One of the greatest -- and most important -- tasks a business faces is to differentiate itself from its competitors. Doing so gives that business an enormous marketing advantage and in many cases allows it to charge premium prices by avoiding the trap of commoditization.
But how to do that?
A book by Sam Horn, POP! Stand Out In Any Crowd, will be an enormous help, mainly because it's packed with useful 'how to' information on top of the usual theory.
It goes like this. A business should own a concept that is Purposeful, Original and Pithy (POP -- geddit?), says Horn. If you follow those rules, you'll have a greater chance of creating an idea that catches on. (And when something catches on, it can spread like wildfire.)
So far so good. The real value in the book comes in the subsequent chapters which show you how to play with words and concepts to create an idea that POPs.
First, Horn asks us to think deeply about our business. What problems does it try to solve? Who is its target audience? What is it offering? From this, you develop a list of core words which you then go on to use with various techniques through which to develop your concept.
From here on, it's word games. Fun word games, at that. Here's an example, the Alphabetizing Technique. Horn tells us to take one of our core words and "talk" it through the alphabet, changing the first syllable to match the corresponding letter. For example, what do you call it when a teenager has a haughty attitude? Bratitude. Or a plane trip that takes you as a tourist over beautiful scenery? Flightseeing. (I saw a book published in the UK last month called Affluenza -- about the psychological problems being increasingly faced in modern, affluent societies.)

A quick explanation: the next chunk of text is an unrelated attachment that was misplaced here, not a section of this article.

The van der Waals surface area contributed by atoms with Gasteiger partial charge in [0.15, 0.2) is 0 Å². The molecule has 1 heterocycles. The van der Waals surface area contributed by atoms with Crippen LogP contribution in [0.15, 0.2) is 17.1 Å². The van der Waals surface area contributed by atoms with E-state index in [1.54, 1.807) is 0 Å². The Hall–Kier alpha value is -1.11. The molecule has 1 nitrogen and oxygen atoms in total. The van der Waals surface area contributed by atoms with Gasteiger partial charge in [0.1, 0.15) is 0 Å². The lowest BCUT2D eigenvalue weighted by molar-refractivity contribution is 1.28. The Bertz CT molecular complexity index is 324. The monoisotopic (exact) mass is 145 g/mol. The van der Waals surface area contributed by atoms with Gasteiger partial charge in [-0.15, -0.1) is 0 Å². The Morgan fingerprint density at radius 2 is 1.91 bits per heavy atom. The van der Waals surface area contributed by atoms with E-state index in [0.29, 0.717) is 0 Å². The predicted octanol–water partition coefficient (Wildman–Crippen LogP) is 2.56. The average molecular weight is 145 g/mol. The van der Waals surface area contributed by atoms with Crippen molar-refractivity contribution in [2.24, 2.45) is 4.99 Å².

Here's another one - the Rearrange Cliche Technique. Use an online cliche dictionary (there are a few of them, apparently) and enter in your core words. If any of the answers are intriguing, profound, funny ...write then down. Then, replace or riff off the key words in that cliche. Switch the key nouns or verbs to make a play of words. Horn gives the example of the time she was a guest on a Toronto TV talk show the same day that songbird Shania Twain (she's from Canada) was visiting. But her visit was canceled due to an unexpected storm. The headline in the paper the next morning described the thousands of disappointed fans who didn't get to see their hometown hero: Never Shall Meet the Twain.
As a former headline writer, I think this is all jolly good fun. But more important than that, jolly useful too.
So I've been trying to use this book to find a POP phrase for my newsletters business. I haven't found one yet, but I'm nearly there. What do you think of these concepts? (BTW, I hereby copyright these terms, so don't go stealing them!)
Rapportage -- reporting that creates a relationship with readers.
Textpert -- becoming an expert in your field through publishing articles.
Gluesletters -- newsletters that make customers stick to you like glue -- to stay, not stray.
I'm getting there. What do you think?
Hey, if you can come up with something better, and I end up using it, I'll buy you Sam Horn's book. Just leave your ideas in the Comments or send me an email.